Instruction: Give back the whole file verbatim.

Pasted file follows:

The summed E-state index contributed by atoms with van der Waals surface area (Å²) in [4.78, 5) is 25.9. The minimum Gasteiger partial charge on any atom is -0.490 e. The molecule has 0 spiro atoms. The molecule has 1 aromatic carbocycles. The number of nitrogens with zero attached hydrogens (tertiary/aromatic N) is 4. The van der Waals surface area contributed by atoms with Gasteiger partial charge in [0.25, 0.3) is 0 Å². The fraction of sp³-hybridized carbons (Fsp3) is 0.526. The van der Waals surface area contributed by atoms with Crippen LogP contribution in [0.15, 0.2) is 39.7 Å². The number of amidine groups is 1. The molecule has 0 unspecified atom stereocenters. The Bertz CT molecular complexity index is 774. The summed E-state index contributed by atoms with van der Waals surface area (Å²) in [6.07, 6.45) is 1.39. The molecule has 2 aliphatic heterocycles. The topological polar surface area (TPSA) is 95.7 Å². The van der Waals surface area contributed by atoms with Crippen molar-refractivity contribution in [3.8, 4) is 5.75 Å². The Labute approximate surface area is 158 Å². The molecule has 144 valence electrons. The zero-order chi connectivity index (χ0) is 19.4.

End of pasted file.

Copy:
The summed E-state index contributed by atoms with van der Waals surface area (Å²) in [4.78, 5) is 25.9. The minimum Gasteiger partial charge on any atom is -0.490 e. The molecule has 0 spiro atoms. The molecule has 1 aromatic carbocycles. The number of nitrogens with zero attached hydrogens (tertiary/aromatic N) is 4. The van der Waals surface area contributed by atoms with Gasteiger partial charge in [0.25, 0.3) is 0 Å². The fraction of sp³-hybridized carbons (Fsp3) is 0.526. The van der Waals surface area contributed by atoms with Crippen LogP contribution in [0.15, 0.2) is 39.7 Å². The number of amidine groups is 1. The molecule has 0 unspecified atom stereocenters. The Bertz CT molecular complexity index is 774. The summed E-state index contributed by atoms with van der Waals surface area (Å²) in [6.07, 6.45) is 1.39. The molecule has 2 aliphatic heterocycles. The topological polar surface area (TPSA) is 95.7 Å². The van der Waals surface area contributed by atoms with Crippen molar-refractivity contribution in [3.8, 4) is 5.75 Å². The Labute approximate surface area is 158 Å². The molecule has 144 valence electrons. The zero-order chi connectivity index (χ0) is 19.4.